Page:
Nes and Stilla in the music video for "Harbu Darbu."
Nes and Stilla in the music video for "Harbu Darbu."

Why the No. 1 song in Israel represents a radical shift in Israeli pop music

This story was originally published in the Forward. Click here to get the Forward’s free email newsletters delivered to your inbox.

In a country whose musicians are known for poignant reflections on conflict, it is somewhat jarring to see “Harbu Darbu,” a hawkish war cry, at the top of Israel’s music charts. 

 “The time has come,” say Ness and Stilla, “ to change the sadness — to anger,” which is why they wrote the song. Its title, “Harbu Darbu,” is slang borrowed from Syrian Arabic which, in Hebrew, means to destroy an enemy. The song has garnered nearly 3.5 million views and listens on Spotify and YouTube, and on terrestrial radio, where it has been showcased on Ido Porat’s New and Interesting radio show for Galgalatz (the popular IDF-run radio station), it is ubiquitous.

The artists’ call to change the national mood stands as a counter to the majority of songs playing on Israeli radio — which Shayna Weiss, a professor of Israel studies at Brandeis University, says tend more toward sadness than anger in times of conflict.

“Harbu Darbu” is just Ness and Stilla’s second song, and their bombastic calls for violence in Gaza against Hamas represent a sharp shift from their first single, “Tik Katan,” which was about partying with friends.

“There is no surprise that music serves as a reaction to or is a trigger of conflict,” says Edwin Seroussi, a professor of musicology at Hebrew University of Jerusalem. “In moments of pain and conflict and violence, music [affects] our behavior and our emotions.”

Over the years, Israel’s leading musicians have penned mournful classics such as Naomi Shemer’s “Lu Yehi,” written for the Yom Kippur War, and “Shir Hareut,” which Sasha Argov wrote for the War of Independence. In light of those songs, “Harbu Darbu,” which tells Gazans to “wait for [bombs] to rain on you like a debt,” is a radical departure.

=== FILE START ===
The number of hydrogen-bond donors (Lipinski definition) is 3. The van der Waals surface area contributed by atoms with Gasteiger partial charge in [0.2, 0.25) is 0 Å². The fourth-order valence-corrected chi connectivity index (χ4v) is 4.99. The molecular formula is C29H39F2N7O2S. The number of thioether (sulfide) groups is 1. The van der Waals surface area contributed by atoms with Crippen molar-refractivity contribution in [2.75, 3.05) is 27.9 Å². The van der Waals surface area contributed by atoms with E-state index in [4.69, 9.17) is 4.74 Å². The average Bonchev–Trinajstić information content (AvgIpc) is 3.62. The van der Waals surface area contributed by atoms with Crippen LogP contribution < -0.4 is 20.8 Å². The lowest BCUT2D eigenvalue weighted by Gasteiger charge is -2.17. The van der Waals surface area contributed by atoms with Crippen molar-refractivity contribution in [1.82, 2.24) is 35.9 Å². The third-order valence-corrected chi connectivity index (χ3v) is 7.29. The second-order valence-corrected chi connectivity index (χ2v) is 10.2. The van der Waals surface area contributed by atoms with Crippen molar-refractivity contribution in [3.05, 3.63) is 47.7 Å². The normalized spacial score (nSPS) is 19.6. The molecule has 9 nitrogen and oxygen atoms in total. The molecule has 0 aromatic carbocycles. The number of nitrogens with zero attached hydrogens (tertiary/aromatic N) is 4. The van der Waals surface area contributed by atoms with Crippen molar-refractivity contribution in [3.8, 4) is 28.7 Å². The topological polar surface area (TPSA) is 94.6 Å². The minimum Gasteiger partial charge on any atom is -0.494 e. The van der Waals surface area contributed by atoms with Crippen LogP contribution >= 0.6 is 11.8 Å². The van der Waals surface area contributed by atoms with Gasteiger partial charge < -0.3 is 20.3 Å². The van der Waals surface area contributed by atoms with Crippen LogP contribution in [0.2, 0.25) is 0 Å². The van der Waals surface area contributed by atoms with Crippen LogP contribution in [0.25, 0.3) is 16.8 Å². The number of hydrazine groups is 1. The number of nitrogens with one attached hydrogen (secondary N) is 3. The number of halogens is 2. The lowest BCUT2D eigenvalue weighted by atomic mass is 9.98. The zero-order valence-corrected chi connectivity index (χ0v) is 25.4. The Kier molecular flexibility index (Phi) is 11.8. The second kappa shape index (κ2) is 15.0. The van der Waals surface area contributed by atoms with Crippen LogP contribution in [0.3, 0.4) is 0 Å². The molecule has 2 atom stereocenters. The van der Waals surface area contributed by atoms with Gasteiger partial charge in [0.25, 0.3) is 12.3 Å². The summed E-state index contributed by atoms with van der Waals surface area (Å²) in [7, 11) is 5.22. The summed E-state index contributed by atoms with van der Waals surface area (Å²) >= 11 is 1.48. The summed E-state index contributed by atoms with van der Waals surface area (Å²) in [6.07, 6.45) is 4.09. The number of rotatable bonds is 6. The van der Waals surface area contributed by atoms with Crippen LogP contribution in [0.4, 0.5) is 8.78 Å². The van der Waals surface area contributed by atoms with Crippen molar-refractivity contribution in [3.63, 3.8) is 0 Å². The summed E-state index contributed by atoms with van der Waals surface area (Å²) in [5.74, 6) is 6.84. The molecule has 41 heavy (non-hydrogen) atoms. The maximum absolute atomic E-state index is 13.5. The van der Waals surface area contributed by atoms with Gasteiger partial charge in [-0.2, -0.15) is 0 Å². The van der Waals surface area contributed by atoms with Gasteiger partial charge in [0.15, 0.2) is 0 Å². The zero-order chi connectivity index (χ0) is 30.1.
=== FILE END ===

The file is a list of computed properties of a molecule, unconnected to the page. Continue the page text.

Weiss says that the “extreme politics” in Ness and Stilla’s song remind her of the “rally around the flag, Zionist anthem” type of music from the Second Intifada, such as “Tikvah” by Subliminal and Hatzel, which claimed, “the son of a bitch that can stop Israel has not been born.”

Additionally, Weiss went on to say, the song must be understood in the context of today’s Israeli youth, Ness and Stilla’s target audience, which, she points out, citing a recent study from the Israeli Democracy Institute, is “more right-wing than the general population. 

“They don’t really have a memory of the peace process, and they’re either about to serve, have been called up, or their friends have been called up,” Weiss said.

The song’s chorus is a roll call of the branches of the IDF’s military and its most famous battalions. “This song is for you,” they write in Hebrew in the pinned comment on the song’s YouTube video. “For the fighters, the armed services across the country who have been giving their heart and soul on our behalf for the past month.”

According to Weiss, “it’s very hard for an outsider” to understand the context of the title, “Harbu Darbu,” which is the type of militarized Arabic that Israelis are most likely to learn. “For a lot of Jewish Israelis, their main exposure to Arabic is through the IDF,” said Weiss. “In some sense, the Arabic they know tends to be militarized. So I’m not surprised that the phrase they’re using is, you know, a phrase that has military or destructive connotation.”

Just days after the song hit No. 1, Ness and Stilla performed it for IDF soldiers, and it has attracted many posts from IDF soldiers in the YouTube video’s comments section.

“We have been waiting for this song!” said one active reservist. “I have changed my sadness to anger and found great pride because of you.”

This article was originally published on the Forward.

Tani Levitt

Tani Levitt is an editorial intern at the Forward. Contact him at [email protected] or follow him on Twitter @HateItOrLevitt.